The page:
What We Thought We Knew

These were the facts about Lacey Chalmers as we understood them. She had short blonde hair, long skinny legs, green eyes, and shoulders that were perpetually slumped forward because she was embarrassed about her height. She had non-existent breasts, was a solid but unremarkable member of the varsity volleyball team, and had a smile that would sometimes come out of nowhere and suddenly light up a room. She wasn't cute per se, and she wasn't not cute either; she was what she was, and I guess for the most part we just didn't really ever think about her that way.

Lacey's birth had not been planned, and her parents were not young. Her father Frank was in his sixties when she was born, and her mother Annie was in her forties. They had not intended to have children, and really didn't even sleep together any more, except for the occasional birthday or anniversary celebration. Frank, however, had been regularly banging his youngish overtall blonde secretary Mary, and had gotten her pregnant. Mary did not want to keep the baby, but Annie talked Frank into talking Mary into having it. I want to raise it as our own, she said to Frank, in a way that made it clear that he had no right at this point to argue.

Lacey was in the Key Club and a member of the honor society. She had her heart set on attending Williams College and had no second choice in mind. Lacey and Frank played golf together on the public course twice a month when the weather was good, and Lacey and Annie watched the movie Mermaids together over and over again. While Frank may have had moments when he resented having Lacey around as a reminder of the things he wished he had not done, and while Annie may have kind of wanted to raise Lacey for just that very reason, it was still a happy, quiet house, where people went about their business undisturbed.


Lacey would have dated more, but people didn't really ask her. She did have her admirers though. There was Ted, for example – he of the perpetually bad skin, bad hair, and Harvard ambitions. Ted didn't get out much, and while it was clear that this was due in part to his study habits, as well as his penchant for Dungeons and Dragons, the fact was his family was unusually close and his father Jonathan liked to have Ted and his brothers in the house doing family things when he wasn't at work. This seemed odd to the rest of us – no one's family spent that much time together – but Jonathan was from Australia and none of us knew how they operated down there.

When we were eight, and long before I had begun to truly worry about being cool, much less being around those I perceived to be cool, Ted invited me to sleep over at his house. We didn't spend that much time together, but the fact that he had just received a copy of the new Asteroids cartridge for his Atari trumped everything else, and we played until our thumbs were swollen and our eyes were blurry. At some point Jonathan told us it was time to go to bed, and after Ted kissed Jonathan on the cheek I started to follow him upstairs. Jonathan – who had pale blotchy skin and thin wispy hair that hung across his face – looked at me, looked at Ted, and then smiled and said, No one goes to bed in this house without first giving me a kiss goodnight.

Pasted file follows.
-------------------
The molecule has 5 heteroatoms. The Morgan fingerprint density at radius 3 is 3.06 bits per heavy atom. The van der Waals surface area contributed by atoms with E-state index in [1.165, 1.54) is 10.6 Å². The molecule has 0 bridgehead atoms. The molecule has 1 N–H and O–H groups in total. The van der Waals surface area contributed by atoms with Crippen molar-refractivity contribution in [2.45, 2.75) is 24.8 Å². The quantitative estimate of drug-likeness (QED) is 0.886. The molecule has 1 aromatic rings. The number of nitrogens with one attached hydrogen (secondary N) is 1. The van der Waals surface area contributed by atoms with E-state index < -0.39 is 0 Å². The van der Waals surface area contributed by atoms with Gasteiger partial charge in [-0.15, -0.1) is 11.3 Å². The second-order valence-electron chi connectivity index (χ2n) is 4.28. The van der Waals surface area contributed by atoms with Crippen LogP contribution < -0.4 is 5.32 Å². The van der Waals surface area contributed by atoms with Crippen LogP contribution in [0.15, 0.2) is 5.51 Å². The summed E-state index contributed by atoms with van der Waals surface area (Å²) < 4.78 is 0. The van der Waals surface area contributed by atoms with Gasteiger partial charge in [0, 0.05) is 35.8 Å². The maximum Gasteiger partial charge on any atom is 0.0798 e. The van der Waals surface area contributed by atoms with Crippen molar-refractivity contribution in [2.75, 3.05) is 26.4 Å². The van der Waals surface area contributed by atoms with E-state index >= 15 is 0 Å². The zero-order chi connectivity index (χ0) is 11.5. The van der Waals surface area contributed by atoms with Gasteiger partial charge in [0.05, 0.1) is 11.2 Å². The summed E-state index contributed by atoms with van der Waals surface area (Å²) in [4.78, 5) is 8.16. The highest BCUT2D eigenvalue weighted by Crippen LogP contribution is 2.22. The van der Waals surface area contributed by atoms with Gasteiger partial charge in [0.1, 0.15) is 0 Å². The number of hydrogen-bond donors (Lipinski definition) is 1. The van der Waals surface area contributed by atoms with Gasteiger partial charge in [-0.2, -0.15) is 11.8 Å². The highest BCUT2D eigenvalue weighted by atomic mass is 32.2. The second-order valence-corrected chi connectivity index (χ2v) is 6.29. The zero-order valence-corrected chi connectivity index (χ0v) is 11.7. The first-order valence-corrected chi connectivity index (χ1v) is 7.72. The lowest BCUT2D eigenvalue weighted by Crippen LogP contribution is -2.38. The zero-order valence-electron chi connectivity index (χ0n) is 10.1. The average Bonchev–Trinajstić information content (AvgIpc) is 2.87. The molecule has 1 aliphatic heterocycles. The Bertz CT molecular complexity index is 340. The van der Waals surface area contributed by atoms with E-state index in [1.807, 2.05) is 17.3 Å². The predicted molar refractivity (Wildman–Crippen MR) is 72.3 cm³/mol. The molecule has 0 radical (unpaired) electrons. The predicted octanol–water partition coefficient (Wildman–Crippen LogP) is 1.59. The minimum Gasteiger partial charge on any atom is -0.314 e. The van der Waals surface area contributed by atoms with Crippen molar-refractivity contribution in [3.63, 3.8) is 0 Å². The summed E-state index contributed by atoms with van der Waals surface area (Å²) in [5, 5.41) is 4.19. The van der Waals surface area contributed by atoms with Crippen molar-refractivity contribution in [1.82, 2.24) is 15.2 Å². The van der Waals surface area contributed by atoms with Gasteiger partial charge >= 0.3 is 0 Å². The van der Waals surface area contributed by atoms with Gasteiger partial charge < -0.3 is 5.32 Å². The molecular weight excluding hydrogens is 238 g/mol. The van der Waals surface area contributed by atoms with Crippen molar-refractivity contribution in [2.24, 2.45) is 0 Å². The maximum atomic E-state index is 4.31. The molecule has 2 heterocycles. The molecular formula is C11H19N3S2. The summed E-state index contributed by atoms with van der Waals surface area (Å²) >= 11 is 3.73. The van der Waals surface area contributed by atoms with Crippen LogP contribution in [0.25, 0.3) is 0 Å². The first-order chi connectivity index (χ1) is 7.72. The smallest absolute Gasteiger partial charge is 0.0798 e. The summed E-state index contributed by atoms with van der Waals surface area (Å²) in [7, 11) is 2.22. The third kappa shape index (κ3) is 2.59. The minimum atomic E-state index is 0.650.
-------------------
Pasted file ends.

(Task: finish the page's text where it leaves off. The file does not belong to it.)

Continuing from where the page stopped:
If I paused, it was brief. Of course the request seemed odd to me, because it was Ted's dad asking for a kiss and not, say, Ted's mom, who you never saw much of anyway. But at that age, I would never have seriously questioned an adult's overtures of any kind; it would never even have occurred to me to do so. I quickly kissed Jonathan on the cheek, and the oddness passed. The next morning, when my dad came to pick me up and asked me how the sleepover had gone, I didn't say anything to him about kissing Jonathan goodnight. I didn't say anything at all really, but it didn't matter, because he was already thinking about other things.

I like a family that spends time together, he said, and I like seeing a father who seems to value that. I didn't respond to that either; our family didn't spend that much time together, and it was safe to say that wasn't going to change any time soon. Then again, what did I know about parents? Nothing. They lived in a different world than we did. I never slept at Ted's again, though, but then again never planned it on purpose either. At some point I think he just stopped inviting people to stay over, and if that is true it didn't matter to any of us anyway, not really. Ted wasn't that cool, and we were finally old enough that that mattered.